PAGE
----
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    Treating your dog or cat for fleas

    Treating your dog or cat for fleas
    The infamous fleas and ticks – super-villains of the pet universe. First we have the flea – able to leap flea-sized skyscrapers in a single bound and reduce the mightiest dog to a pile of itching, whimpering fur.



    The infamous fleas and ticks – super-villains of the pet universe. First we have the flea – able to leap flea-sized skyscrapers in a single bound and reduce the mightiest dog to a pile of itching, whimpering fur. Next is the tick – able to drink two hundred times its own body weight in blood and cause illness with a single bite. How do we fight such formidable foes? By using a multi-pronged attack of prevention and treatment. Fleas and ticks can be controlled and prevented from becoming a problem if you know how to recognize the warning signs.

    Fleas are one of the more common and well-known problems among pet owners worldwide. They traditionally are the biggest problem in the United States during the "flea season" from late April to November, but with the presence of indoor central heating, fleas can make themselves at home in our houses year round. They can cause a great deal of trouble in their short 2-month lives and will reproduce and leave behind enough of their offspring to ensure their legacy lasts much longer. The adult fleas cause most of the problems but only account for about five percent of the entire population of fleas on your pet. The other ninety-five percent are in the egg, larval, or pupal stages waiting for the chance to give you or your pet those irritating bites.

    There are a few warning signs that can let us know that there is a flea infestation that must be dealt with. The most obvious sign is excessive scratching, but animals are susceptible to other skin allergies or things that make them itch so this alone is not enough to convict a flea. You may see small bumps or bites on your pet, especially around its tail and the inside or outside of its thighs, or you might get lucky enough to catch a glimpse of a flea as you inspect your pet. Fleas are experts at moving through hair and can jump one hundred times their own height so it isn't always easy to catch a glimpse of them. A good sign that the adult fleas are present is the appearance of "flea dirt". These tiny black specks are made from dried blood excreted by the adult fleas and looks like dark dust on your pet's bedding, on a flea comb, or on a white piece of paper held under your dog as you rub its skin. If the flecks turn reddish or brown when dampened, its flea dirt.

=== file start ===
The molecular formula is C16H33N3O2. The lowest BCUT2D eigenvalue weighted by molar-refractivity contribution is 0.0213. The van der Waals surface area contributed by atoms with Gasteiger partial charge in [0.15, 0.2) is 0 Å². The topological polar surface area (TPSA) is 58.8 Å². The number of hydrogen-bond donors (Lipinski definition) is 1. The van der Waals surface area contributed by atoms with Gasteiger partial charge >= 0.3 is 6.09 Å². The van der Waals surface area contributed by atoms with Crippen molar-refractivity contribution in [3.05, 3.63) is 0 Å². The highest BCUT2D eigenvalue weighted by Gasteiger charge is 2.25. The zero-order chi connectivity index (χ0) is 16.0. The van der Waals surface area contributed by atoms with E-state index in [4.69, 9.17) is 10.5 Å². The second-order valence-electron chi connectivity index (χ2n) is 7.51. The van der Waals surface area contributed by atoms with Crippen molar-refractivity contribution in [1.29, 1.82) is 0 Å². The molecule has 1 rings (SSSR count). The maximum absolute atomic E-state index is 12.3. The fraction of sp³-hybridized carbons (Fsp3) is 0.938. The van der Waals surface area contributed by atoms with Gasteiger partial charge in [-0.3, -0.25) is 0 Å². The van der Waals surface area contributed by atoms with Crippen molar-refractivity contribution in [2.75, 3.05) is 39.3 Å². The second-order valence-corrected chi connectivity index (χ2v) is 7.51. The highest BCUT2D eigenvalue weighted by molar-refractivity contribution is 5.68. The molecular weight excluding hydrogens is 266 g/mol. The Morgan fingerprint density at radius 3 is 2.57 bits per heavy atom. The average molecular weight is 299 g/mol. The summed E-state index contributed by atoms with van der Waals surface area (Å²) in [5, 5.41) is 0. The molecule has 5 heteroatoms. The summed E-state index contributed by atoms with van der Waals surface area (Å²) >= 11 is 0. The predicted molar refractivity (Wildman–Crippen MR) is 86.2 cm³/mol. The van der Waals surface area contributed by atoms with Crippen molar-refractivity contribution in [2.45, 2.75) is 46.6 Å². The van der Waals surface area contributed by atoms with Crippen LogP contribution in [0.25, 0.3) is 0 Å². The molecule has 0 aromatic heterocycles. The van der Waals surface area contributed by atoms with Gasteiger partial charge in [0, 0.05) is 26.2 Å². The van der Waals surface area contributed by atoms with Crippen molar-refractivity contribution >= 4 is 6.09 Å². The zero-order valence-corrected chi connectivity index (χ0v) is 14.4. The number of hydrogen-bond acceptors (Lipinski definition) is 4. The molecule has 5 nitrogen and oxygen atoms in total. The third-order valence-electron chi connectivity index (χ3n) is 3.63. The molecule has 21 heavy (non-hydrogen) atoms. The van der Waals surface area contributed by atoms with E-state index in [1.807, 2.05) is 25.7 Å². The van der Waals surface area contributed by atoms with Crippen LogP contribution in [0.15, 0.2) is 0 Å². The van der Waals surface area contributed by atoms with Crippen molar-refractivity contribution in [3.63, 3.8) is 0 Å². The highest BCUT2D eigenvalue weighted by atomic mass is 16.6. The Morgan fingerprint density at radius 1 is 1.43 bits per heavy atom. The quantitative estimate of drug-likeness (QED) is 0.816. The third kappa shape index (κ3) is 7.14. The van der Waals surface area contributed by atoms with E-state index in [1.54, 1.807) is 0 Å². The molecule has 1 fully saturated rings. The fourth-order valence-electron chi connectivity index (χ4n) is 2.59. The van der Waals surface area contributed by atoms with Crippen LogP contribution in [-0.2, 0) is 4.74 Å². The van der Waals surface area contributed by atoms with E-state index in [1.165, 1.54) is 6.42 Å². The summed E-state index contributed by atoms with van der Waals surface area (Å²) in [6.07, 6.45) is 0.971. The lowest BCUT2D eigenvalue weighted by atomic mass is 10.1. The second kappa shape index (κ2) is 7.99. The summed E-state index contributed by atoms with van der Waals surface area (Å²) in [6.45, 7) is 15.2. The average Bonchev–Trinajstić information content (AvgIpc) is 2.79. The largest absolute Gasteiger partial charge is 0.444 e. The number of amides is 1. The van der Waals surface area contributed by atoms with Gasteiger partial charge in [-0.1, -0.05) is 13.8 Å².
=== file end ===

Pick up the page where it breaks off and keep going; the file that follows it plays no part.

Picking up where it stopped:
Fleas can cause a variety of illnesses in your pets that may need addressed, depending on the severity of your flea problem. The most common is Flea Allergy Dermatitis, or an allergic reaction to the flea saliva. This accounts for a lot of the excessive scratching, bumps, and scabs known to occur in flea infestations. If you notice your pet losing weight or having other digestive problems, the problem may be a tapeworm. The tapeworms eggs are eaten by larval fleas. If your pet accidentally eats these larval fleas, the tapeworm can hatch and grow into a parasite inside of your animal, taking away its food and nutrients. Young, old, or sick pets can also become anemic if too many fleas are taking too much blood out of your animal. If you notice pale gums, weakness, or lethargy in an animal during a flea infestation, contact your vet immediately.

    There are hundreds of flea remedies and products available that work in countless different ways. Flea collars are popular for repelling and killing fleas but vary in effectiveness and safety, depending on the coat of the animal and other factors. Various chemical flea control options are available to apply to your home and animal that eliminate fleas, but some only work on specific life stages and each varies in how it works and how safe it is. Natural flea control prouducts are also available. Herbal supplements and treatments like garlic and brewer's yeast may help but haven't been proved 100% effective. Flea traps may be used to catch adult fleas but don't attack the eggs or larvae. Flea shampoos may help for mild infestations or act as repellents.

    The best approach is to use a veterinarian recommended flea and tick control product, like Frontline, all year round. It is vitally important that you only use a dog flea product on dogs and a cat flea product for cats. Some chemicals formulated for dogs can be poisonus or even fatal to cats. Be sure to read the packaging instructions and warnings before using any product. Contact a vet in your area to find out which treatments work the best locally as different areas have different conditions affecting flea populations.